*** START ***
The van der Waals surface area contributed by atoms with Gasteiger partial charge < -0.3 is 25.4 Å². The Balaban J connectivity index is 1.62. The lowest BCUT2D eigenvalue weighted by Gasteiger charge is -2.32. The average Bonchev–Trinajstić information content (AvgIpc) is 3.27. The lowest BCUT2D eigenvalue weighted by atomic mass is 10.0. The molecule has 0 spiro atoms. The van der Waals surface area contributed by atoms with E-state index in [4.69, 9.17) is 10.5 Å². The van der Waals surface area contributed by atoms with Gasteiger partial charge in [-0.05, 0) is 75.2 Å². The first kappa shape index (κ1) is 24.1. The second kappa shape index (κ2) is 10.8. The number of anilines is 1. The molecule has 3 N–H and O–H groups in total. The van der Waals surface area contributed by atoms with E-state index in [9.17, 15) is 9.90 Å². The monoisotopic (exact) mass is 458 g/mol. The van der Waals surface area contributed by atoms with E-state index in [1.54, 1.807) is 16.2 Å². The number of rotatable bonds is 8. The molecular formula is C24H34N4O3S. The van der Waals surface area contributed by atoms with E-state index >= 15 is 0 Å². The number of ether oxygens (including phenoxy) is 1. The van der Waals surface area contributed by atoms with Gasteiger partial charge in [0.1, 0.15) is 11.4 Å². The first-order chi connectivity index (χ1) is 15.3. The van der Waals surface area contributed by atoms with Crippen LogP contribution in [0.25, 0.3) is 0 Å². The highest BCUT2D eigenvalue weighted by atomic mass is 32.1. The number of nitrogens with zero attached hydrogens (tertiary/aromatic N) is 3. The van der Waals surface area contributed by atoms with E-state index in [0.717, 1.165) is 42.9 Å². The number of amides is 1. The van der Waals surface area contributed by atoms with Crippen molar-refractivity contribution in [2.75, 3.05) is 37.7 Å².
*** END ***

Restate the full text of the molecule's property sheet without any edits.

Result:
The van der Waals surface area contributed by atoms with Gasteiger partial charge < -0.3 is 25.4 Å². The Balaban J connectivity index is 1.62. The lowest BCUT2D eigenvalue weighted by Gasteiger charge is -2.32. The average Bonchev–Trinajstić information content (AvgIpc) is 3.27. The lowest BCUT2D eigenvalue weighted by atomic mass is 10.0. The molecule has 0 spiro atoms. The van der Waals surface area contributed by atoms with E-state index in [4.69, 9.17) is 10.5 Å². The van der Waals surface area contributed by atoms with Gasteiger partial charge in [-0.05, 0) is 75.2 Å². The first kappa shape index (κ1) is 24.1. The second kappa shape index (κ2) is 10.8. The number of anilines is 1. The molecule has 3 N–H and O–H groups in total. The van der Waals surface area contributed by atoms with E-state index in [9.17, 15) is 9.90 Å². The monoisotopic (exact) mass is 458 g/mol. The van der Waals surface area contributed by atoms with E-state index in [1.54, 1.807) is 16.2 Å². The number of rotatable bonds is 8. The molecular formula is C24H34N4O3S. The van der Waals surface area contributed by atoms with E-state index >= 15 is 0 Å². The number of ether oxygens (including phenoxy) is 1. The van der Waals surface area contributed by atoms with Gasteiger partial charge in [0.1, 0.15) is 11.4 Å². The first-order chi connectivity index (χ1) is 15.3. The van der Waals surface area contributed by atoms with Crippen LogP contribution in [0.25, 0.3) is 0 Å². The highest BCUT2D eigenvalue weighted by atomic mass is 32.1. The number of nitrogens with zero attached hydrogens (tertiary/aromatic N) is 3. The van der Waals surface area contributed by atoms with E-state index in [0.717, 1.165) is 42.9 Å². The number of amides is 1. The van der Waals surface area contributed by atoms with Crippen molar-refractivity contribution in [2.75, 3.05) is 37.7 Å².